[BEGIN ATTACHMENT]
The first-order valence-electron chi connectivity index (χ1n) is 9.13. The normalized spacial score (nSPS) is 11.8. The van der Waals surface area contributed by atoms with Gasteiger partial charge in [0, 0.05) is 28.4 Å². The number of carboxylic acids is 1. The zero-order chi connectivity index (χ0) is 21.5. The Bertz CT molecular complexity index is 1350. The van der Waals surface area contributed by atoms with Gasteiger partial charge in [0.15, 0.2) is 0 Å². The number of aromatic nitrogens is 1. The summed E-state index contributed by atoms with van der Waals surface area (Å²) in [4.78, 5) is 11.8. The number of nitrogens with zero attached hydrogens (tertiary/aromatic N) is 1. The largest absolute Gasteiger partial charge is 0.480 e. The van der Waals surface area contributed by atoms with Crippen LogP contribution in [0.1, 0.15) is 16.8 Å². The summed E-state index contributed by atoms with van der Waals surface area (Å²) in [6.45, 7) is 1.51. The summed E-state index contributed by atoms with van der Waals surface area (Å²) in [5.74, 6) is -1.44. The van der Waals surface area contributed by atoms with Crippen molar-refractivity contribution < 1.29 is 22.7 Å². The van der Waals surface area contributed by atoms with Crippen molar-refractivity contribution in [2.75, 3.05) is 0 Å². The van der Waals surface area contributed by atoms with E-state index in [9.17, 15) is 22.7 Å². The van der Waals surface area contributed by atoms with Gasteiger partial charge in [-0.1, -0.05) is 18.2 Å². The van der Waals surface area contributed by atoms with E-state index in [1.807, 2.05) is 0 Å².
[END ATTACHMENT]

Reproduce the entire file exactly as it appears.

The first-order valence-electron chi connectivity index (χ1n) is 9.13. The normalized spacial score (nSPS) is 11.8. The van der Waals surface area contributed by atoms with Gasteiger partial charge in [0, 0.05) is 28.4 Å². The number of carboxylic acids is 1. The zero-order chi connectivity index (χ0) is 21.5. The Bertz CT molecular complexity index is 1350. The van der Waals surface area contributed by atoms with Gasteiger partial charge in [0.15, 0.2) is 0 Å². The number of aromatic nitrogens is 1. The summed E-state index contributed by atoms with van der Waals surface area (Å²) in [4.78, 5) is 11.8. The number of nitrogens with zero attached hydrogens (tertiary/aromatic N) is 1. The largest absolute Gasteiger partial charge is 0.480 e. The van der Waals surface area contributed by atoms with Crippen LogP contribution in [0.1, 0.15) is 16.8 Å². The summed E-state index contributed by atoms with van der Waals surface area (Å²) in [6.45, 7) is 1.51. The summed E-state index contributed by atoms with van der Waals surface area (Å²) in [5.74, 6) is -1.44. The van der Waals surface area contributed by atoms with Crippen molar-refractivity contribution < 1.29 is 22.7 Å². The van der Waals surface area contributed by atoms with Crippen molar-refractivity contribution in [2.75, 3.05) is 0 Å². The van der Waals surface area contributed by atoms with E-state index in [9.17, 15) is 22.7 Å². The van der Waals surface area contributed by atoms with Gasteiger partial charge in [-0.1, -0.05) is 18.2 Å². The van der Waals surface area contributed by atoms with E-state index in [1.807, 2.05) is 0 Å².